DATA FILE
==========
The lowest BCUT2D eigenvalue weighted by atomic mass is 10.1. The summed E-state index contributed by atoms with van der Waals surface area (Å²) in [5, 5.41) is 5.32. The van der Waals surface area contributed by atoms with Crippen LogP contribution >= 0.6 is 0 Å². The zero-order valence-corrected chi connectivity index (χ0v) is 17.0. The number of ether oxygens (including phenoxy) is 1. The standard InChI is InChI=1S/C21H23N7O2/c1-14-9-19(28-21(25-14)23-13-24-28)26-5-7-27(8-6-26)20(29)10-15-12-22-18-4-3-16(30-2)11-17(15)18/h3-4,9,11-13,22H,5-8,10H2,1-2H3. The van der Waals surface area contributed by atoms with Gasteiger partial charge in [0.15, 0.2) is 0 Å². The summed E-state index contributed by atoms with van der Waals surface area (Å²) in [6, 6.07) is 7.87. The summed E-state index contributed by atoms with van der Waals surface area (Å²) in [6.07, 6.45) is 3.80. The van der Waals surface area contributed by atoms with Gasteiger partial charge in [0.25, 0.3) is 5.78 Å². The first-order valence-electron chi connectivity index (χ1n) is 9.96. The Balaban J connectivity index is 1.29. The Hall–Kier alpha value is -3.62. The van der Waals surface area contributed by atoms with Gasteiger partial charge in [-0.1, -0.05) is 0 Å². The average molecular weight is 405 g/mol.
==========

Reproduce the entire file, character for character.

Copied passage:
The lowest BCUT2D eigenvalue weighted by atomic mass is 10.1. The summed E-state index contributed by atoms with van der Waals surface area (Å²) in [5, 5.41) is 5.32. The van der Waals surface area contributed by atoms with Crippen LogP contribution >= 0.6 is 0 Å². The zero-order valence-corrected chi connectivity index (χ0v) is 17.0. The number of ether oxygens (including phenoxy) is 1. The standard InChI is InChI=1S/C21H23N7O2/c1-14-9-19(28-21(25-14)23-13-24-28)26-5-7-27(8-6-26)20(29)10-15-12-22-18-4-3-16(30-2)11-17(15)18/h3-4,9,11-13,22H,5-8,10H2,1-2H3. The van der Waals surface area contributed by atoms with Gasteiger partial charge in [0.15, 0.2) is 0 Å². The summed E-state index contributed by atoms with van der Waals surface area (Å²) in [6, 6.07) is 7.87. The summed E-state index contributed by atoms with van der Waals surface area (Å²) in [6.07, 6.45) is 3.80. The van der Waals surface area contributed by atoms with Gasteiger partial charge in [0.25, 0.3) is 5.78 Å². The first-order valence-electron chi connectivity index (χ1n) is 9.96. The Balaban J connectivity index is 1.29. The Hall–Kier alpha value is -3.62. The van der Waals surface area contributed by atoms with Gasteiger partial charge in [-0.1, -0.05) is 0 Å². The average molecular weight is 405 g/mol.